Five Shapes of Cognitive Dissonance – Using Objective Hermeneutics to Understand the Meat Paradox

Food Ethics 7 (1):1-14 (2021)
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Abstract

Objective Hermeneutics is a qualitative method that focuses on few sequences of texts, which helps understand single cases. It is used to explore how consumers cope with the contradiction between their enjoyment for meat and their empathy for animals without using frameworks drafted by social scientists. Five cases are analysed, which range from strong references towards the societal norm of meat eating to a feeling of uncertainty in the face of the animals’ death. None of the cases, however, sees the necessity to find a rationale for their own meat consumption. The study concludes by raising the question about the persistence of a societal consensus for meat consumption.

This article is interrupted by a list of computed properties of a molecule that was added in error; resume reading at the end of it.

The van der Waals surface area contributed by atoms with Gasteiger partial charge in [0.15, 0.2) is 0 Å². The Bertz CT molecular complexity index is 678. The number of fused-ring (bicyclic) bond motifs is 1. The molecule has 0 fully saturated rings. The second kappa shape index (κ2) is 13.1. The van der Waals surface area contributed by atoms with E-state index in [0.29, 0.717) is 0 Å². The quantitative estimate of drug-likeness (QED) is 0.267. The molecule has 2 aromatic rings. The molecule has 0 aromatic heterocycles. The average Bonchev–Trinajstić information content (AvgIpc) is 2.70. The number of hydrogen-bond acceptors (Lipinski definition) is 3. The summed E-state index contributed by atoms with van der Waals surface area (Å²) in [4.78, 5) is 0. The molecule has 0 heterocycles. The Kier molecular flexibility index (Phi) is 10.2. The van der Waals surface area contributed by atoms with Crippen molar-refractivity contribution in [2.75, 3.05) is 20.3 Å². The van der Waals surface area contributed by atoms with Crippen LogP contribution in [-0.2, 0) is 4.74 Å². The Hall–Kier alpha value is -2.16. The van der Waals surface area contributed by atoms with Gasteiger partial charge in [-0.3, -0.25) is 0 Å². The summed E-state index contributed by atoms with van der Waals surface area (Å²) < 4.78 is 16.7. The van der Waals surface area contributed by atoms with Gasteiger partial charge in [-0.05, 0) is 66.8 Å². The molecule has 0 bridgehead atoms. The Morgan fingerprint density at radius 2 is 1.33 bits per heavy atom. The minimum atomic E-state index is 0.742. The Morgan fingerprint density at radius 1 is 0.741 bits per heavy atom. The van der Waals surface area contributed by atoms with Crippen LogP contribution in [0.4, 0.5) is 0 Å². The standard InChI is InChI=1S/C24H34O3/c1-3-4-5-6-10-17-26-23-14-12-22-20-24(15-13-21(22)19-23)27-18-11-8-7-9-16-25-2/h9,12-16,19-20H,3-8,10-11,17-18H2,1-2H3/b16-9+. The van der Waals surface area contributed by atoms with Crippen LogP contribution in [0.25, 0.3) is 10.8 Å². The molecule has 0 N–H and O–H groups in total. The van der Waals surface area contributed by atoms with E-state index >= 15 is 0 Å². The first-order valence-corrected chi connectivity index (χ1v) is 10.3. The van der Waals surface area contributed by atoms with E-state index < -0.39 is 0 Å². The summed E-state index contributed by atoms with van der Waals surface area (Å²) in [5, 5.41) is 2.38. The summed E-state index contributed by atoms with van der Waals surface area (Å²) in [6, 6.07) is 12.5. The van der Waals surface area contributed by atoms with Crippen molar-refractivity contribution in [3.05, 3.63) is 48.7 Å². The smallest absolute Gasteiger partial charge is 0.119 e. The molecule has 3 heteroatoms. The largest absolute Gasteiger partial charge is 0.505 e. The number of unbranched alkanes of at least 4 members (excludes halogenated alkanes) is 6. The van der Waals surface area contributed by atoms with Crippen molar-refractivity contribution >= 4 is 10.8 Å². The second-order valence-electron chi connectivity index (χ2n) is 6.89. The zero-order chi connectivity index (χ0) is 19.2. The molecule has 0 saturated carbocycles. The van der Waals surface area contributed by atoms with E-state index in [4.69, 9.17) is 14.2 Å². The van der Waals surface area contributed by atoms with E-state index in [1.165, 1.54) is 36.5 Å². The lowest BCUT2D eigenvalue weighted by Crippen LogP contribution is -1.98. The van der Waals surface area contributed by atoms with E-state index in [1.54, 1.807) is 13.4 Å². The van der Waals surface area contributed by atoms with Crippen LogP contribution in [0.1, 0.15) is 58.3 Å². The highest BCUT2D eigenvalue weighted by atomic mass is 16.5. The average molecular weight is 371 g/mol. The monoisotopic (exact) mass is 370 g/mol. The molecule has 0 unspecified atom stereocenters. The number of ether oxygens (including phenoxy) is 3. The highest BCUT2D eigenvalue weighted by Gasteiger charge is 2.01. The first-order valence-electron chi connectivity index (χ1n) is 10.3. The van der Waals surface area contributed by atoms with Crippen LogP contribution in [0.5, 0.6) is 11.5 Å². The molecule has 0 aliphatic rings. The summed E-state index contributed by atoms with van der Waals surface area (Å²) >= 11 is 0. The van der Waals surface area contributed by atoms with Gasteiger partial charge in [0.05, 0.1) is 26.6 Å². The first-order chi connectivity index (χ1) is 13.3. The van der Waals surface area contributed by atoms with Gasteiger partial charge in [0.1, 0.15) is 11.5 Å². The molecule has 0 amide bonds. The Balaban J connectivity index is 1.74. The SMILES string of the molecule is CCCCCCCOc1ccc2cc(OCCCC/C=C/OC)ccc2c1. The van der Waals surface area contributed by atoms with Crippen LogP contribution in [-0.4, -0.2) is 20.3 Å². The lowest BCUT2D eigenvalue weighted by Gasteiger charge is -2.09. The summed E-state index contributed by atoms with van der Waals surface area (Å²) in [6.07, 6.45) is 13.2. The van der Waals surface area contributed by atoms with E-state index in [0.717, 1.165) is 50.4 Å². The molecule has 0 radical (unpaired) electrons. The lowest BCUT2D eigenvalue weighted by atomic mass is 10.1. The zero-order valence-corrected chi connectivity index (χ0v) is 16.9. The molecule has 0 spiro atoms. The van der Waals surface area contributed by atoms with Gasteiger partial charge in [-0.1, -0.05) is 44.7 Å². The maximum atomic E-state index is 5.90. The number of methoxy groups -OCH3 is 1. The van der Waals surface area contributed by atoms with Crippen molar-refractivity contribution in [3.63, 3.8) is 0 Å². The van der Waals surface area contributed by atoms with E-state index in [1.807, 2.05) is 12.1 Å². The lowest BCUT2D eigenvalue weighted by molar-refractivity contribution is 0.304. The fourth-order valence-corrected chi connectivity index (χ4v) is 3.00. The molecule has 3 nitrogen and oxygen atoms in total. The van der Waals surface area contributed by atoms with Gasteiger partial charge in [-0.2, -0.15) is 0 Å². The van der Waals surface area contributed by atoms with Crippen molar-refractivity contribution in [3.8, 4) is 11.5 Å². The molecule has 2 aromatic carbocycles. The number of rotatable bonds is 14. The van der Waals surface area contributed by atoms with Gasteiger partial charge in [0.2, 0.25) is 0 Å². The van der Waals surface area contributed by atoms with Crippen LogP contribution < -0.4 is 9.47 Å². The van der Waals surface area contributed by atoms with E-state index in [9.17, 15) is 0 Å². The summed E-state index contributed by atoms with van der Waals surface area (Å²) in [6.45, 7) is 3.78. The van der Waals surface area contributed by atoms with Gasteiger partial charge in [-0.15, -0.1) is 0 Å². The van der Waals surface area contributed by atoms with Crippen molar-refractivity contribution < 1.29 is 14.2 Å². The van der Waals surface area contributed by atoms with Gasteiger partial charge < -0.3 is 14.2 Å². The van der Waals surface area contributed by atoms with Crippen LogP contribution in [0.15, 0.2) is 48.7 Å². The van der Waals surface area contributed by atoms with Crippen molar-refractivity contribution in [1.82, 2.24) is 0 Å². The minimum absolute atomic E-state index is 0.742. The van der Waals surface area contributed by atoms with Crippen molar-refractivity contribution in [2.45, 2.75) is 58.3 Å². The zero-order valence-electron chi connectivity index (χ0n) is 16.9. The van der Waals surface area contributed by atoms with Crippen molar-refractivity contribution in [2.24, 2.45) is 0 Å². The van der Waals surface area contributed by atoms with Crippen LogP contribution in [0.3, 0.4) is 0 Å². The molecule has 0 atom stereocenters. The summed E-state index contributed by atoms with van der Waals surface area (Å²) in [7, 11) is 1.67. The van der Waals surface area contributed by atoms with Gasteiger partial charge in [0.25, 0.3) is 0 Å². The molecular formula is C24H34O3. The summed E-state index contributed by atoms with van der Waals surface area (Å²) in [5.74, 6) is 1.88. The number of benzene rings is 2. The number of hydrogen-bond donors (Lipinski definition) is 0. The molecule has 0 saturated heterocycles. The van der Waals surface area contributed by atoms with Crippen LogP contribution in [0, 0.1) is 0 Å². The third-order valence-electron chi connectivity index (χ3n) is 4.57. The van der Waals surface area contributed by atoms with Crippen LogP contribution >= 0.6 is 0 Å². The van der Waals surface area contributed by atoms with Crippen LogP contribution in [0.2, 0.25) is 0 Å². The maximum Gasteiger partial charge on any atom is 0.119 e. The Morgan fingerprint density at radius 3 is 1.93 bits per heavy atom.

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The Faintest Passion.Harry Frankfurt - 1992 - Proceedings and Addresses of the American Philosophical Association 66 (3):5-16.
Just Food: Philosophy, Justice and Food.Jill Marie Dieterle (ed.) - 2015 - Rowman & Littlefield International.
The Ethics of the Meat Paradox.Lars Ursin - 2016 - Environmental Ethics 38 (2):131-144.

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